crafter jenny ryan

I never thought of myself as a crafty person. After all, I almost failed sewing at school. But I keep coming back to craft projects for various styling shoots that I've done this year. To cut and paste paper or cover preloved items with fabric seems such an easy and obvious choice. Now there's a whole market of books available to those who enjoy getting crafty. I've interviewed The Crafty Minx and now I'd like you to meet Jenny Ryan of Sew Darn Cute: 30 Sweet & Simple Projects to Sew & Embellish. She has a shop and workshop called Home Ec in LA, where she lives.

Which five words best describe you? Hmm... thrifty, crafty, insomniac, homebody, smart-aleck.

What was your first career job and what path have you taken since? I've worked a ton of different office jobs over the years but I consider the freelance writing I started doing in my early 20s in New York to be my first real stab at a "career". I moved from writing about and reviewing other people's books, films, and music into writing more about the creative process itself and into creating projects other people could try. I spent some time working for Craft Magazine (working for the print magazine as well as for their online blog) and started up a craft fair in Los Angeles called Felt Club, and eventually wrote my own sewing book. Nowadays I run my own brick and mortar shop, called Home Ec. (after the Home Economics classes that used to be offered in school, which are sadly not as common anymore). Home Ec, offers fabrics, yarns, and handmade gifts and also hosts all kinds of workshops: sewing, knitting, embroidery, bookbinding and more. It's been a lot of fun and I never would have predicted I'd have ended up here.

What’s the best lesson you’ve learnt along the way? When the hobby you love becomes your job, it's really important to try not to get burned out on it. Sewing to relax and teaching sewing to customers several times a week are two very different things. I try hard to set aside time to work on personal projects for my home and my friends, it helps me remember why I got into this in the first place. I'm also a part of the Los Angeles Modern Quilt Guild (which has chapters starting worldwide!) that exposes me to creative new people and techniques, which keeps things fresh and interesting.

What’s your proudest career achievement? It's definitely a tie between having my book published and opening my retail store, Home Ec. I loved writing the book because it was a chance to share the tips and techniques I've picked up over the years with a wide audience, and I love working in the shop because it's a chance to share my love of crafting with people face-to-face. Don't make me choose!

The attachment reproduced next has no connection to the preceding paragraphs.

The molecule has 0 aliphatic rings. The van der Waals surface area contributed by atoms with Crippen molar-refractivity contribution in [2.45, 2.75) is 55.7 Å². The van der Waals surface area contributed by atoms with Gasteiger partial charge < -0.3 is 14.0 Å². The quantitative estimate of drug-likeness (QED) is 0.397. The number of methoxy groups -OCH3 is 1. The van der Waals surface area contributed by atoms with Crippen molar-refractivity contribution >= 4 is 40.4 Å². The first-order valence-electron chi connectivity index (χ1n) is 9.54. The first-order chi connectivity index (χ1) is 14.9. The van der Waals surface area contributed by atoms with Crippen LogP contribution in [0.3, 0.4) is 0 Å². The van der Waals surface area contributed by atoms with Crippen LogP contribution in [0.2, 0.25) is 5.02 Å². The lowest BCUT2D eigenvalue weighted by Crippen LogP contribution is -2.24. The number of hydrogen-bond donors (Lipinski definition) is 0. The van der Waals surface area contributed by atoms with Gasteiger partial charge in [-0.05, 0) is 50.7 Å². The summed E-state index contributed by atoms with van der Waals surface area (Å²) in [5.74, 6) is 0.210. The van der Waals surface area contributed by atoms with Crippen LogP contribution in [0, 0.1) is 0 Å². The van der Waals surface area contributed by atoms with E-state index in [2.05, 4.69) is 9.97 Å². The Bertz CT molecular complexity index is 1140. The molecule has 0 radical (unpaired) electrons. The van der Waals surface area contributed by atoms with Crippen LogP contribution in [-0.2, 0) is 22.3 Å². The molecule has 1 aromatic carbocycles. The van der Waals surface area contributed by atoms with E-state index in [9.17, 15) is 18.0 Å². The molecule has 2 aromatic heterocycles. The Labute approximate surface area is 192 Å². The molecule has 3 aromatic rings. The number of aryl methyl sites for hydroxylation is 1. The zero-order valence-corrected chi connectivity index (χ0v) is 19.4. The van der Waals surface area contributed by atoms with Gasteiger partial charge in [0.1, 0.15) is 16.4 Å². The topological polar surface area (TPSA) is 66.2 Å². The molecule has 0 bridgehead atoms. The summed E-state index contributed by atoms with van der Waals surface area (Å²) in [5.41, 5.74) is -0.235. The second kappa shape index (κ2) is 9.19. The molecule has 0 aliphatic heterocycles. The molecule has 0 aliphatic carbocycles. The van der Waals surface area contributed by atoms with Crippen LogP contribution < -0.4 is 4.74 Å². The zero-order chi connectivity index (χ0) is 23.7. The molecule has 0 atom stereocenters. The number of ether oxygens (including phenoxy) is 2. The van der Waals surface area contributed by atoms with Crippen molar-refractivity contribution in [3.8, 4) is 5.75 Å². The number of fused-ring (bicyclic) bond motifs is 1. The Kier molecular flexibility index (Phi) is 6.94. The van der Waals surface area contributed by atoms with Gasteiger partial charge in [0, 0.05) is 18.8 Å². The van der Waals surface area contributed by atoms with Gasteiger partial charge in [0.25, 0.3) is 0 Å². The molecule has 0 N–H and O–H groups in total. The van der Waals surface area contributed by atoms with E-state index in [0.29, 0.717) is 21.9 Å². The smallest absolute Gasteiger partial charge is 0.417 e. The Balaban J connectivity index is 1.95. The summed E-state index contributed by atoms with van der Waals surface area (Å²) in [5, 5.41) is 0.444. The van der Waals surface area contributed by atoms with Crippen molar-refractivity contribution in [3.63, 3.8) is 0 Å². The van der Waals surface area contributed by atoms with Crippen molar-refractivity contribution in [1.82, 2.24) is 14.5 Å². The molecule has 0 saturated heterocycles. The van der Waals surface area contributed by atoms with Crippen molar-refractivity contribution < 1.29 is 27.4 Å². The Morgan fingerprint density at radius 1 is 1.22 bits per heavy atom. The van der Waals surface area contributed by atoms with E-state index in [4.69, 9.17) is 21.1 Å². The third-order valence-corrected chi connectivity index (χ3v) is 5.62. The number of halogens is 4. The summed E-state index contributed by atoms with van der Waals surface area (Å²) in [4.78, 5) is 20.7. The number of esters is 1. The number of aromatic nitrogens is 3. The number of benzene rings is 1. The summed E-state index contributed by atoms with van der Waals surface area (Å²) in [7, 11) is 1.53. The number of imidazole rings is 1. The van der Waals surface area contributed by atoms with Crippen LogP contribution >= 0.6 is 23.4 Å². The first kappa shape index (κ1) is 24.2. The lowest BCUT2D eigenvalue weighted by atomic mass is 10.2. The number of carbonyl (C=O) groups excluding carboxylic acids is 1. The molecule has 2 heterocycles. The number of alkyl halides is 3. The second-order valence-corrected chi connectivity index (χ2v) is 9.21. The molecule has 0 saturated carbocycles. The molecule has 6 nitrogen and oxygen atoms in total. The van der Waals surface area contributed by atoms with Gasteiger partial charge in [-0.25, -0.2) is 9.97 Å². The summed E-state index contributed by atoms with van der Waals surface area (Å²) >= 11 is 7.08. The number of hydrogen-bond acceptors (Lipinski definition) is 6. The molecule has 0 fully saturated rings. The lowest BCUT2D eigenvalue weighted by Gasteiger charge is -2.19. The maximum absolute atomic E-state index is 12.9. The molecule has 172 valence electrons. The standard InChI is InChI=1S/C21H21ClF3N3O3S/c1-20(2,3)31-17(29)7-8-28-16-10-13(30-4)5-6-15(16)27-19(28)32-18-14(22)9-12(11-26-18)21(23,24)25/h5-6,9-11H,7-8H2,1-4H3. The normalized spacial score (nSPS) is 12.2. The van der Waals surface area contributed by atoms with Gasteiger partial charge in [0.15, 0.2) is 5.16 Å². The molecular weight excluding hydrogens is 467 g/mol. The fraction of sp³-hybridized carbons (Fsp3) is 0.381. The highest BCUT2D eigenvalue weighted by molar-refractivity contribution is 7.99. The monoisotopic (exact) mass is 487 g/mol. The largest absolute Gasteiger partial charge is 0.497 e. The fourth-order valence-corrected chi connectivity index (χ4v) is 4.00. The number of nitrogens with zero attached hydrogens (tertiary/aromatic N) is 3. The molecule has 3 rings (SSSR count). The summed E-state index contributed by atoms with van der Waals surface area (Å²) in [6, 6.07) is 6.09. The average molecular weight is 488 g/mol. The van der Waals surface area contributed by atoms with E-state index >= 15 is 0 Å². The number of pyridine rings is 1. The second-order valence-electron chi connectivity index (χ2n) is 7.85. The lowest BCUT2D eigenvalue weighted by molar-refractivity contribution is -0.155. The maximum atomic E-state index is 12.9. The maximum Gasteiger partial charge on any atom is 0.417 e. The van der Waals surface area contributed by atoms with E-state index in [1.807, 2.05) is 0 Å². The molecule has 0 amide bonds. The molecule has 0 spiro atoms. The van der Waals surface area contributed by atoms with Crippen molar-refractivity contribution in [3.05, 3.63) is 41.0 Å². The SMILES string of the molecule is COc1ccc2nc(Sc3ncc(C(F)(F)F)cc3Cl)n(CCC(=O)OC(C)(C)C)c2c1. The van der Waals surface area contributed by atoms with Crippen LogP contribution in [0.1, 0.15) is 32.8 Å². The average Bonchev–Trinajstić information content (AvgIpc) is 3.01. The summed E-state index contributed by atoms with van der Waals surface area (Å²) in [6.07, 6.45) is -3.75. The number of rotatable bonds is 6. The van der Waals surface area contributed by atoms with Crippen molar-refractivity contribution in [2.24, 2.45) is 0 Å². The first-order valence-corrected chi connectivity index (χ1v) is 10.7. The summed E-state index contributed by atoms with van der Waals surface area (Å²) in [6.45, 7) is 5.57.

What’s been your best decision? If I can be a bit mushy, I’d say it was marrying my husband Johnny. His support and enthusiasm for what I'm doing helps keep me confident and motivated. It's a wonderful thing to have in a partner!

Who inspires you? There are so many folks I'm surrounded by in the craft community who have taken their vision and run with it and I love seeing folks make a living doing what they love. My friend Jenny Hart from Sublime Stitching is just one great example. Lotta Jansdotter, Natalie Chanin, Kaari Meng and Pip Lincolne are all women I totally look up to.

What are you passionate about? Demystifying the art of making. I want to be a craft enabler - to help people who think they aren't creative break out of that mindset and just give it a try.

Which person, living or dead, would you most like to meet? Say what you will about the lady, but I'd be thrilled to meet Martha Stewart. I'd like to thank her for showing people that there is beauty to be found in the everyday pursuit of home keeping. I appreciate the way her magazine, books and television shows treat cooking, decorating, and crafting like the arts they truly are (or can be).

What dream do you still want to fulfil? I'd love do some worldwide travelling. Australia is definitely on my list, I'd love to visit when there's a big craft show going on and I'm dying to visit some fabric shops in Japan and London too.

What are you reading? Conquest of the Useless by the director Werner Herzog. It's a diary he kept while filming Fitzcarraldo in the Amazon. It reads more like poetry than a diary, and is a really compelling look into a highly creative (and some might say crazy!) mind.

images courtesy of jenny ryan and penguin